Dangers of polydrug abuse
Substance abuse carries with it a number of health risks, both on a physical and psychological level. Yet when one ingests more than one controlled substance at the same time, there is consequently an even greater risk to their well being. This can include a heightened potential for an overdose, as the combinations of certain mind altering substances may cause less predictable responses. While it is true that certain factors, such as one’s age and overall health will play a role, polydrug use is like gambling with one’s life in which one is raising the stakes.
One combination that may bring about a unique set of health complications is alcohol and cocaine. When both mix together in the body, a new chemical is created. This is known as cocaethylene, which has similar properties to cocaine itself. Cocaethylene attacks one’s immune system and liver, as well as increases instance of seizures. The odds of death are exponentially increased over using cocaine by itself. This presents imminent dangers to the cardiovascular system.
Ecstasy and alcohol combined also further warp individual health complications. For instance, both drugs have the effect of dehydration on the body. This in turn, can lead to heatstroke if one is physically active during use. The user may also have impaired reasoning and may suffer kidney or liver damage, which could present as vomiting. If alcohol is combined with methamphetamine, then it presents the illusion that one may not be as drunk as he or she really is, due to the stimulating effects. Loss of inhibitions, spiraling negative emotions and severe organ damage may also occur.
If one chooses to drink and use benzodiazepines — the basic compound in antianxiety prescriptions — a number of other grave side effects are possible. Symptoms such as memory loss, extreme agitation, confusion and belligerence. If the abuser slips into unconsciousness, they are at risk going into a coma and possibly dying.
Cocaine and opiates have been described as an atom bomb to a body’s internal systems. The two in combination — commonly referred to as speedball or powerballing — lead to greatly increased damages to the cardiovascular system. One may mistake how many opiates he or she has actually taken, as the stimulants’ effects may be misleading. Cardiovascular dangers are also present when one mixes cocaine and ecstasy and organ damage is also elevated. Opiates in combination with benzodiazepines may cause a person to die in their sleep. Older users may metabolize benzodiazepines more slowly and may be more likely to overdose as a result. Consider several of the many hollywood stars whose deaths are attributed to speedball use:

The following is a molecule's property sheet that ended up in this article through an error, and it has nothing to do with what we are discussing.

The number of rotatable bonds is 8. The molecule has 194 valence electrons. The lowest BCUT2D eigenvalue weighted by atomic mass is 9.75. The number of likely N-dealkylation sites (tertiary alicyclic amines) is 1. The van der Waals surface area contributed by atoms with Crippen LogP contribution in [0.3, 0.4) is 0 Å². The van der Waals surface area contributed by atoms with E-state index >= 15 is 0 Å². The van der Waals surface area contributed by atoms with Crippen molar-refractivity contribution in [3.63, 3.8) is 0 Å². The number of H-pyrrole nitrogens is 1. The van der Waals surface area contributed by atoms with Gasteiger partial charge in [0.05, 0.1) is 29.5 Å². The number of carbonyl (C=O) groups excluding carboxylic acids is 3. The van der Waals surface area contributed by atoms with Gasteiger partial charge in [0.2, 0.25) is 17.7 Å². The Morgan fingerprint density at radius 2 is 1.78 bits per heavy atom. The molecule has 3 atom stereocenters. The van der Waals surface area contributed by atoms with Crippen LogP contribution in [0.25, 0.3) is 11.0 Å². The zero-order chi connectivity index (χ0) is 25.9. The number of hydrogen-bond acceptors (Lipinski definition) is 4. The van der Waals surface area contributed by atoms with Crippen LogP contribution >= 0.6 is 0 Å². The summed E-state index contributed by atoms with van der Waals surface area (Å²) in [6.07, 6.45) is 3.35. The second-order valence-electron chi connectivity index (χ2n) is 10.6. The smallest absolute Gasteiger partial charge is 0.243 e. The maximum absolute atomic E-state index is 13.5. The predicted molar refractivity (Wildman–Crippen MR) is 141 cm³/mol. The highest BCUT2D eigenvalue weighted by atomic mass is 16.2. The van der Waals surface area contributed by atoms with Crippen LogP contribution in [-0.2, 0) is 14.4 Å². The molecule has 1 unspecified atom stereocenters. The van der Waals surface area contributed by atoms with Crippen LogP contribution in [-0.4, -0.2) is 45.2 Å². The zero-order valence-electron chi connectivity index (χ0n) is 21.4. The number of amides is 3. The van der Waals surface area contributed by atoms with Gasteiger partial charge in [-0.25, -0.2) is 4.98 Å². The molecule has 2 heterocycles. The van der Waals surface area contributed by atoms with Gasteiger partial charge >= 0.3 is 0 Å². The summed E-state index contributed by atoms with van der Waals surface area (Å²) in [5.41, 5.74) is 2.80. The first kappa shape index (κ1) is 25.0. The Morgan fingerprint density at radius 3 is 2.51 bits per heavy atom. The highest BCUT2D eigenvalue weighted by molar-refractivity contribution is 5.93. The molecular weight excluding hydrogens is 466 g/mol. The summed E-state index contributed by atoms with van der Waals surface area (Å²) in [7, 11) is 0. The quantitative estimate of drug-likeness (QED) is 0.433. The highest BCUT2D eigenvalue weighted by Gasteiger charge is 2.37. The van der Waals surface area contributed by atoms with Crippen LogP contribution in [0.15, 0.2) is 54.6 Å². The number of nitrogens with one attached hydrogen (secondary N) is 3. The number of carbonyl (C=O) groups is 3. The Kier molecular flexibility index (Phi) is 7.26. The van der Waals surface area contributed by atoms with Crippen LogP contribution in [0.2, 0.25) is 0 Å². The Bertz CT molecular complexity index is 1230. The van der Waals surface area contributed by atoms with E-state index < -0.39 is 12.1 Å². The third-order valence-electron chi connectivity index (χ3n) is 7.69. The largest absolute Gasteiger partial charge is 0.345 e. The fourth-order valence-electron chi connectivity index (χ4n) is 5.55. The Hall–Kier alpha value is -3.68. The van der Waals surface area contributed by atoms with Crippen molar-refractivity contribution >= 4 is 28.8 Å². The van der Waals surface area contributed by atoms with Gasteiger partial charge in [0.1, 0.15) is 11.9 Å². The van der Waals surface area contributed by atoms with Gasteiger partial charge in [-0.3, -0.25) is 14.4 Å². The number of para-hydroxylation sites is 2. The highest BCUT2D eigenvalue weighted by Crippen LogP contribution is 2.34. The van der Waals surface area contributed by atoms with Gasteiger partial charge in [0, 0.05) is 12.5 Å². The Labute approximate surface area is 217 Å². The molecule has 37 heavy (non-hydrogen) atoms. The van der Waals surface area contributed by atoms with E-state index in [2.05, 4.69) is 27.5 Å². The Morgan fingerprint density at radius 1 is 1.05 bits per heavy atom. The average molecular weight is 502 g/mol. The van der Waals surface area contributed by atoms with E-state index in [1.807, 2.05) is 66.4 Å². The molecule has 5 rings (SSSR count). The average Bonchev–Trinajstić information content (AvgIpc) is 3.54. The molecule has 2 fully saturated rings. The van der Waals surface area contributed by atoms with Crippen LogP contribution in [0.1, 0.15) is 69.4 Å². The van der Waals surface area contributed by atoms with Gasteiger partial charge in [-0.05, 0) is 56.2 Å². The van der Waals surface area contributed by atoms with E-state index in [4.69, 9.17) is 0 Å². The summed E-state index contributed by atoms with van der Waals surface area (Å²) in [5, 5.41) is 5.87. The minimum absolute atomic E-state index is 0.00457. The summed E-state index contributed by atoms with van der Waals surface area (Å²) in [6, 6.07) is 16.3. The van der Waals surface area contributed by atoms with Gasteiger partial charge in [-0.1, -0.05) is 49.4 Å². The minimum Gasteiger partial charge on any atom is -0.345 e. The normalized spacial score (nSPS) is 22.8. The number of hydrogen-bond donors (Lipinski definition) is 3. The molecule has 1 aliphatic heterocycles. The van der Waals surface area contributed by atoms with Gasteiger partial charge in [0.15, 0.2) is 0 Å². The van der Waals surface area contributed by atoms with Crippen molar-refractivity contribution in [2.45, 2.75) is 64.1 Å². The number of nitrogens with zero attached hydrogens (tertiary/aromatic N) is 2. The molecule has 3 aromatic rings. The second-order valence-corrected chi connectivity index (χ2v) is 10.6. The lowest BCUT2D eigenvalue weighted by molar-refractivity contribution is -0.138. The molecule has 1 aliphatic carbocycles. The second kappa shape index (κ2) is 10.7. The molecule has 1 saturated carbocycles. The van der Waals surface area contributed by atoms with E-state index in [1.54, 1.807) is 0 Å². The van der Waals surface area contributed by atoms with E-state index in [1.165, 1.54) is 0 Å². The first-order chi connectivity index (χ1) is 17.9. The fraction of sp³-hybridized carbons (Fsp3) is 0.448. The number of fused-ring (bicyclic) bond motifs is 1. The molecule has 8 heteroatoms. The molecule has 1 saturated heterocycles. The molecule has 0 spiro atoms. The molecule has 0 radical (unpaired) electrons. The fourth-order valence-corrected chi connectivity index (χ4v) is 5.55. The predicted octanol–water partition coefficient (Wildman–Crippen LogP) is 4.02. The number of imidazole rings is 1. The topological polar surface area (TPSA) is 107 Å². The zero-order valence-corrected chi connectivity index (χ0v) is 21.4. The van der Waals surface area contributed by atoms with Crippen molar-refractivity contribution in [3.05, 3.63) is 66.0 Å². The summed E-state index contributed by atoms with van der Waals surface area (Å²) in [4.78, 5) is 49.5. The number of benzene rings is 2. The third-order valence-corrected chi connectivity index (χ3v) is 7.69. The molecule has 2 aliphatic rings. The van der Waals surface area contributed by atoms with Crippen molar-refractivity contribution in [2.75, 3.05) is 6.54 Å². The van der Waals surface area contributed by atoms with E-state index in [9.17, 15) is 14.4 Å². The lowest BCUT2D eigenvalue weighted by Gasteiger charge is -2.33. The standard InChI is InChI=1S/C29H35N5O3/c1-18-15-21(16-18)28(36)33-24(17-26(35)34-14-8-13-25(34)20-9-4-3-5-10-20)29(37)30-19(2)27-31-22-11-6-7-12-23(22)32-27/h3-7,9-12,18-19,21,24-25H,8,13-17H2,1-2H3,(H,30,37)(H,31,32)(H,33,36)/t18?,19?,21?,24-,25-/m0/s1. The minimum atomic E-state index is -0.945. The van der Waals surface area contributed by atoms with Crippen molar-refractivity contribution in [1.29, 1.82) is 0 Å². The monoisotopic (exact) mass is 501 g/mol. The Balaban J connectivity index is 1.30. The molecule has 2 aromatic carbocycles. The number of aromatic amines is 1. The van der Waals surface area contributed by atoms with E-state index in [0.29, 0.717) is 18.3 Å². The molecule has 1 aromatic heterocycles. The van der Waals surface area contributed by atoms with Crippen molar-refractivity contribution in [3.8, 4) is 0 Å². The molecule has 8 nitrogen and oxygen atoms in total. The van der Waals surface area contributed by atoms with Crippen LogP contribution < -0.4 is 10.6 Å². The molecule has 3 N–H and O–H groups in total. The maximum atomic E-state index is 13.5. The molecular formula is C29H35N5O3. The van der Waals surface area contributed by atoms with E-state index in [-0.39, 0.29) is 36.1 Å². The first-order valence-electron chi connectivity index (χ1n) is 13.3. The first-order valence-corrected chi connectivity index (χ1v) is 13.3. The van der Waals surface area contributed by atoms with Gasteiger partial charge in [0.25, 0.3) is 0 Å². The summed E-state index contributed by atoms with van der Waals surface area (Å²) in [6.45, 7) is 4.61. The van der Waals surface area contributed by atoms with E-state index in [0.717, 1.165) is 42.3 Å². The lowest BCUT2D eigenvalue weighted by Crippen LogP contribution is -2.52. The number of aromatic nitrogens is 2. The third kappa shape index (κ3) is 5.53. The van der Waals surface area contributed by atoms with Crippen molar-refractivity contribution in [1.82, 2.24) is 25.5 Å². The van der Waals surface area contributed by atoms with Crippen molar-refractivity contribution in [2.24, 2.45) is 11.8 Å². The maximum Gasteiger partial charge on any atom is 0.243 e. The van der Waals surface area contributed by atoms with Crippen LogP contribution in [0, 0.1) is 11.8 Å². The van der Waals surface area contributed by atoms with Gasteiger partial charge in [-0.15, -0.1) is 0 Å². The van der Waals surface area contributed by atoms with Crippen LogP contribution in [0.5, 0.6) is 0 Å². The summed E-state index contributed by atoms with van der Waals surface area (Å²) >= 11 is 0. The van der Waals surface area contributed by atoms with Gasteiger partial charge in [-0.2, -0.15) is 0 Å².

- John Belushi
- Chris Farley who died of cocaine and morphine sulfate overdose.
- Philip Seymour Hoffman who died of cocaine, heroin, benzodiazepines, and amphetamines overdose
- Chris Kelly
- River Phoenix
Those who are dealing with a polydrug habit will need to detox when they are in recovery. This process may be a bit more complicated if there is more than one substance involved. In treatment, a patient will be able to detox safely and also focus on their recovery. This can involve the patient more clearly examining his or her reasoning for why they are abusing drugs and taking the risks involved in mixing them. One common dilemma these clients face is that a number of treatment programs tend to focus on only one specific type of addiction. Such people will often be able to share their recovery stories and gain support in Narcotics Anonymous.
If you or your loved one is struggling with substance abuse, Sovereign Health can help. We provide safe detox and thorough treatment so they can lead a sober lifestyle. If you would like to get more information on Sovereign Health Group’s recovery programs, please call our 24-hour helpline at 888-530-4614.
Contributed by Sovereign Health Writer, Ryan McMaster